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The Ampeg Micro-VR is a compact powerhouse fully capable of pumping its 200 watts of genuine "Round Sound"...
Classic sound and construction of the world-renowned SVT810E but in smaller, more transportable cab, the Ampeg...
The classic sound and look of the SVT-810E in a more easily transportable cabinet, the Ampeg SVT-610HLF is...
A 12AX7 in the preamp and a Class D power section make for ferocious tone in a compact amp. Includes a...
A bass cab that's ready to hit the road with certified Ampeg tone and style with a kick-ass head to match.
The Ampeg SVT3PRO bass head features a multi-tube preamp, five-position mid frequency selection, and Neutrik...
Premium, American-designed and assembled Ampeg tone.
Own any stage with premium Ampeg tone.
Ampeg dates all the way back to 1946, when the company started out as Michaels-Hull Electronic Labs, named after its founders, Stanley Michaels and Everett Hull. When Michaels left the company a few years later, Hull decided to rename it after the first pickup they had produced: the Amplified Peg. The resulting name, Ampeg, has been synonymous with top-shelf amplifiers and components ever since. Ampeg has always been a company that likes to be on the bleeding edge the industry, producing some of the most revered amps ever played by bassists. One of the greatest of these innovations came in 1969, when a team of Ampeg's designers including Bill Hughes, Roger Cox, Bob Rufkahr and Dan Armstrong, took on an ambitious new project: to build, in no uncertain terms, "the biggest, nastiest bass amplifier the world had ever seen." The outcome of that endeavor was the 300W Super Vacuum Tube (SVT). In an era when most bass amps topped out at 50W, this was considered nothing short of excessive, which is exactly what Ampeg wanted. The SVT was one of the first amplifiers to ship with a warning label explaining that its massive sound pressure levels could cause hearing damage. Naturally, rockers couldn't resist putting something like that to the test, so the Rolling Stones put the 300W SVT through its paces during the U.S. portion of their legendary 1969 world tour. Their album "Get Yer Ya Ya's Out" is among the first recordings made using Ampeg's SVT amp heads, which were still prototypes at the time.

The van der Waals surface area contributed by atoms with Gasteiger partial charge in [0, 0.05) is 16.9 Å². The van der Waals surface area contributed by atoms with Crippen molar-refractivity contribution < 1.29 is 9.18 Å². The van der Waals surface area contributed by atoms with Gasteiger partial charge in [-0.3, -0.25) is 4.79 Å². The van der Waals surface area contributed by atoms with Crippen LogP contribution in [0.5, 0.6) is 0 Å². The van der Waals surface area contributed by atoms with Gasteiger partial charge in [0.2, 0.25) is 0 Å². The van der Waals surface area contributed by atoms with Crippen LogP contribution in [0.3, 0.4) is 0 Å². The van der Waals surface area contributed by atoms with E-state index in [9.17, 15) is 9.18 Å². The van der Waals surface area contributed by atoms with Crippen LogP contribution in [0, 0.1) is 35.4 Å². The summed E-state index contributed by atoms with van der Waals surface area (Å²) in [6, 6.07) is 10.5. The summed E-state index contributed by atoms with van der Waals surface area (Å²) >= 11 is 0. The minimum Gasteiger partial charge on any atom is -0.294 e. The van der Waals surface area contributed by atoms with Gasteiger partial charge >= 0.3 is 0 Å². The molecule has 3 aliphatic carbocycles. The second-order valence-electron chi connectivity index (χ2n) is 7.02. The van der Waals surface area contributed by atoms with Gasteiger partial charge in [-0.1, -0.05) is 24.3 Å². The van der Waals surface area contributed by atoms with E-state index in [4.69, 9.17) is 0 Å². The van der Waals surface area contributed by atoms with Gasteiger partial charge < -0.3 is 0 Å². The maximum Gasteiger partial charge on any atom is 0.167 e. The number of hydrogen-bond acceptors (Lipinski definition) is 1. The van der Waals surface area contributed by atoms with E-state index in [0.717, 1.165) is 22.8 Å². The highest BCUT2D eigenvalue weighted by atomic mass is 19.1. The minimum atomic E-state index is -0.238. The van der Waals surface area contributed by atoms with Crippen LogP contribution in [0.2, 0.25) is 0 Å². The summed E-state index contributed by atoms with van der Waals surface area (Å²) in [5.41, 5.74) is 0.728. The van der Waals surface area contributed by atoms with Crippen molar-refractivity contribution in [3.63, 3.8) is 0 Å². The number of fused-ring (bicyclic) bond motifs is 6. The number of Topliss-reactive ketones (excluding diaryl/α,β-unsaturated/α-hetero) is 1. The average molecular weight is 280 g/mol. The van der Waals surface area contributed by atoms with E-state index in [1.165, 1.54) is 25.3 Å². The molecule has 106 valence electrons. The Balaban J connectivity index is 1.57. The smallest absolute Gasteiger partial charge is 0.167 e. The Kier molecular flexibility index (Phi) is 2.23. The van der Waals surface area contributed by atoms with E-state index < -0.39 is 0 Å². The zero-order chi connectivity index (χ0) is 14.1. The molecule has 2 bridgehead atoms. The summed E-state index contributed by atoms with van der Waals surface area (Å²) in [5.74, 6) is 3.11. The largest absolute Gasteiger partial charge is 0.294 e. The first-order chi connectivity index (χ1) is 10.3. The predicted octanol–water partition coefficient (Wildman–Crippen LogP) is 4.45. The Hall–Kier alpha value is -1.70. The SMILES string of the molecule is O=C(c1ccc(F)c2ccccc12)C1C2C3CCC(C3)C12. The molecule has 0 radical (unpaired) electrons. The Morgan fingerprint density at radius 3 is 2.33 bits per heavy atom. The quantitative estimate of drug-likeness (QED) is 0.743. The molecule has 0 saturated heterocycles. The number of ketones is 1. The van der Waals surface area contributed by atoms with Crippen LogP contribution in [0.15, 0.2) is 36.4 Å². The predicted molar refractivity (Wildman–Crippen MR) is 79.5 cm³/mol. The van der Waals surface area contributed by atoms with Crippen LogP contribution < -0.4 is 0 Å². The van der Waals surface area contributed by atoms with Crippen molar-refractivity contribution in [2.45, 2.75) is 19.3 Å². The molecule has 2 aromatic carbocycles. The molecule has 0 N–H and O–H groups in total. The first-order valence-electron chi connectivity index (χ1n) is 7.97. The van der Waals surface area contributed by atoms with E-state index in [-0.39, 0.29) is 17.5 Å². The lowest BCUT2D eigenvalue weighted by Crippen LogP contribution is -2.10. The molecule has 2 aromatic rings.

Ampeg didn't stop there, of course, and the many years between the SVT's debut and today have seen their amps continually refined and their lineup expanded to include combo amps, heads and cabinets for all applications. You can go for a vintage feel with the Heritage series, capture classic American tone with the GVT models or bring down the house on tour with the beefy low end put out by the road-loving Pro Neo models. Whatever your niche, Ampeg has an amp to fill it.
Consider just a few of the bassists that trust Ampeg to give their instrument the voice it deserves: Robert Trujillo of Metallica, Gene Simmons of KISS, Mark Hoppus of Blink 182, Owen Biddle of The Roots and Este Haim of HAIM. A roster of satisfied performers that reads like a bassist hall of fame is all that needs to be said about Ampeg to emphasize just how well-respected their amps really are, especially if you subscribe to the notion that volume is king.